On the Soul - De Anima
Penguin Classics, 1987, 256 pages
Reviewed by Israel Drazin - April 7, 2010
The popular concept of the existence of a "soul," a person's personality that is separate from the body, which survives the death of the body and lives on for eternity, while accepted as axiomatic by Christianity, Judaism, and Islam, is not in the Hebrew Bible. The idea was taken from ancient pagan cultures and the Greek philosopher Plato was probably the person who was most influential in influencing the popular thinking and helped mold this Christian, Jewish, and Islamic belief. However, not all people of these faiths accepted the idea, and some religious thinkers accepted the teaching of Aristotle.
The popular view about the afterlife is enshrined in the post-Hebrew Bible holy books. The New Testament speaks about Jesus going to heaven. The Quran proclaims "I swear by the day of resurrection." Jews recite a prayer three times daily, "who caused the dead to come to life."
This is the popular view. What does Aristotle say?
Aristotle's teacher, the famous Greek philosopher Plato (428 or 427-348 or 347 BCE), like many people today, believed that the soul exists independent of the body. It the real me that is clothed in the body, which is not me. It may or may not have existed from the beginning of time, but it will survive for all eternity with the same personality it had when it was joined to the body.
In his The Apology, Plato describes his teacher discussing death just before he died. Socrates said that there are two possibilities: either there is nothingness after death or "as people say, a change and migration of the soul from this to another place." He seems to believe the second because he also says that people "must bear in mind this one truth, that no evil can come to a good man either in life or after death, and God does not neglect him." However there is no certainty that Plato accepted the second possibility because, as Plato wrote in his Republic it is necessary to teach the masses ideas that are false, called "essential truths," in order to control them from acting improperly and to weaken their worries.
Aristotle (384-322 BCE) rejected Plato's notion that the soul is an independent body. Aristotle contended that the "soul" is the life force that makes it possible for something to live and think. It is "the cause or source of the living body." It is "the essential whatness of the body." In humans, the soul is comprised of five parts or systems: the nutritive system, the appetitive (desires and passions), senses, locomotion, and thinking. Since they are alive, plants and animals also have souls, but not all five parts. Plants, according to Aristotle, only have the nutritive part of the soul. Animals have four of the five and lack thinking.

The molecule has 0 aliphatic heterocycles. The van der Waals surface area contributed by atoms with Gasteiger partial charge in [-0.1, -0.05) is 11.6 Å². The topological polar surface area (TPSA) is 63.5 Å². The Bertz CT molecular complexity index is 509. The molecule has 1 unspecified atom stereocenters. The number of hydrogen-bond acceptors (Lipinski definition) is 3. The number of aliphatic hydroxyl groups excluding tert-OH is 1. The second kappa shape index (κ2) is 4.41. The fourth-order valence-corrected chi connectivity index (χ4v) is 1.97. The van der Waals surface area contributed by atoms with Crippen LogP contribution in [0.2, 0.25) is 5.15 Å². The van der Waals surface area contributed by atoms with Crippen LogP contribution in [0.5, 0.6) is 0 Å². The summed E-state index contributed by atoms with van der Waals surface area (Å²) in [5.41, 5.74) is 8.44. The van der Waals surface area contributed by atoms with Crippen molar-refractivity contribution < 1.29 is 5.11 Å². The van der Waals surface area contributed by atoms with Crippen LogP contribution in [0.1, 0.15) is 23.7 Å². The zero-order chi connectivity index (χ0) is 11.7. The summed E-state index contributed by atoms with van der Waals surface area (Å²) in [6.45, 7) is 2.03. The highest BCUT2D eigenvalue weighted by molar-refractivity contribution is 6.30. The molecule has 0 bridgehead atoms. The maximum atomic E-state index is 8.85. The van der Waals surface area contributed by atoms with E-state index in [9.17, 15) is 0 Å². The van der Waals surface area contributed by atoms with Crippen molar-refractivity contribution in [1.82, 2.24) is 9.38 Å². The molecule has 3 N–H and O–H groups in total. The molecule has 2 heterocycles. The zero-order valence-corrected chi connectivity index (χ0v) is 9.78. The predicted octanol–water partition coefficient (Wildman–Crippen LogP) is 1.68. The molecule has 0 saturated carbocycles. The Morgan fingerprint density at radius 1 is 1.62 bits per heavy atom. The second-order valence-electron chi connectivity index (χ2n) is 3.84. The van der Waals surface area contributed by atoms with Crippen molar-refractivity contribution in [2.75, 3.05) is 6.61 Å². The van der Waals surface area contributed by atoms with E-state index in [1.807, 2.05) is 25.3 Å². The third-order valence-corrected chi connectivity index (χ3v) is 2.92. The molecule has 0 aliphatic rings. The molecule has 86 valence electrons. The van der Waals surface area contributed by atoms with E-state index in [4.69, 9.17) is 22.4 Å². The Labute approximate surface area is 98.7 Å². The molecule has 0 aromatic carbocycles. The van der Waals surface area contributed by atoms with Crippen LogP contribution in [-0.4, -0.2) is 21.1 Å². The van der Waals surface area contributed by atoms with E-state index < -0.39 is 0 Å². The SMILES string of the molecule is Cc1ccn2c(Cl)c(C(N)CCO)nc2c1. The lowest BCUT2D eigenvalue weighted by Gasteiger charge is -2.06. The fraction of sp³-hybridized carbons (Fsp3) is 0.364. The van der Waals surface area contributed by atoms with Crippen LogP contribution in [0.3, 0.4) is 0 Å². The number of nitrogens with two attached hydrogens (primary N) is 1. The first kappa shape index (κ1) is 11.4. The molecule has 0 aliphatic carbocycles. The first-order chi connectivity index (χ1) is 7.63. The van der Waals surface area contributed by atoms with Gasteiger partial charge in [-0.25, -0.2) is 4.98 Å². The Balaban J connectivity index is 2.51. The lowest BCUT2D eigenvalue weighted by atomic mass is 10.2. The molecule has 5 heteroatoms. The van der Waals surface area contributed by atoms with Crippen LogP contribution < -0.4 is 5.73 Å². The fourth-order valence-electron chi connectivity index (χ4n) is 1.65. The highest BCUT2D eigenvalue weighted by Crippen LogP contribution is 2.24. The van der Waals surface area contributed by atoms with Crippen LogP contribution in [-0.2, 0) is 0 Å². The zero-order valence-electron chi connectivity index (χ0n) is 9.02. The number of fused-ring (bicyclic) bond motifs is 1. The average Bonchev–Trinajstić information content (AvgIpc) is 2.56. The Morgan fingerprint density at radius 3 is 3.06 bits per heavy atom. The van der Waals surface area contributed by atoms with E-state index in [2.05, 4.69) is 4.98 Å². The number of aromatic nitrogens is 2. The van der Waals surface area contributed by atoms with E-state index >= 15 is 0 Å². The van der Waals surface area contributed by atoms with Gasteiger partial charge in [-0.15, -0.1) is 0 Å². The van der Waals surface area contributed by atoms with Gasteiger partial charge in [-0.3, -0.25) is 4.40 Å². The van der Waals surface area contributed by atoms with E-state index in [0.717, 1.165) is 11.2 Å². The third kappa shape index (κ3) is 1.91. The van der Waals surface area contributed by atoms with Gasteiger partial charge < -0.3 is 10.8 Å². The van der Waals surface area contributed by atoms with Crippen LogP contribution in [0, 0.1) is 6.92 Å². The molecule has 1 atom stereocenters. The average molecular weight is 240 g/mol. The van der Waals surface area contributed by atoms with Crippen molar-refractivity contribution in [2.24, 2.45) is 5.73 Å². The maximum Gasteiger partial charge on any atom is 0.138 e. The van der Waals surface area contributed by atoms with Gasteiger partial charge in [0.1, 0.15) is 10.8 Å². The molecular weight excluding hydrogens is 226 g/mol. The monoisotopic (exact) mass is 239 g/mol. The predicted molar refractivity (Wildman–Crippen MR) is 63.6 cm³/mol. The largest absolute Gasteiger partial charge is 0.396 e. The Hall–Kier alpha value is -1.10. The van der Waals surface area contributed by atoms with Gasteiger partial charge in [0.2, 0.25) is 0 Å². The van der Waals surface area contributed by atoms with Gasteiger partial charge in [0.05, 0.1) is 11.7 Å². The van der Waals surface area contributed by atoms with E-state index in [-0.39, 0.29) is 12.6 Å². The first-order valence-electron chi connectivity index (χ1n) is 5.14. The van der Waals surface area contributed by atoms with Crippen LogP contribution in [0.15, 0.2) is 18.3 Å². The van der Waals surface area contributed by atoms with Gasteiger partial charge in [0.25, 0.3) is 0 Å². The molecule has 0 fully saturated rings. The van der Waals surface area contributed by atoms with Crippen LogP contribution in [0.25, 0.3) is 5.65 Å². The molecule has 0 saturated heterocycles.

Aristotle stated that the "mind" or "intellect" cannot be destroyed and it will continue to exist after the body dies. Old people have difficulty thinking not because the mind has deteriorated, but because the vehicle, the body, holding the mind has deteriorated. This is similar to what happens when a person is drunk or sick; the body does not let the mind work.
He agreed that the intellect does survive the death of the body. However, it appears that he felt that this surviving intellect knows nothing about its prior existence.
Dr. Israel Drazin is the author of fifteen books, including a series of five volumes on the Aramaic translation of the Hebrew Bible, which he co-authors with Rabbi Dr. Stanley M. Wagner, and a series of four books on the twelfth century philosopher Moses Maimonides, the latest being Maimonides: Reason Above All, published by Gefen Publishing House, www.gefenpublishing.com. The Orthodox Union (OU) publishes daily samples of the Targum books on www.ouradio.org.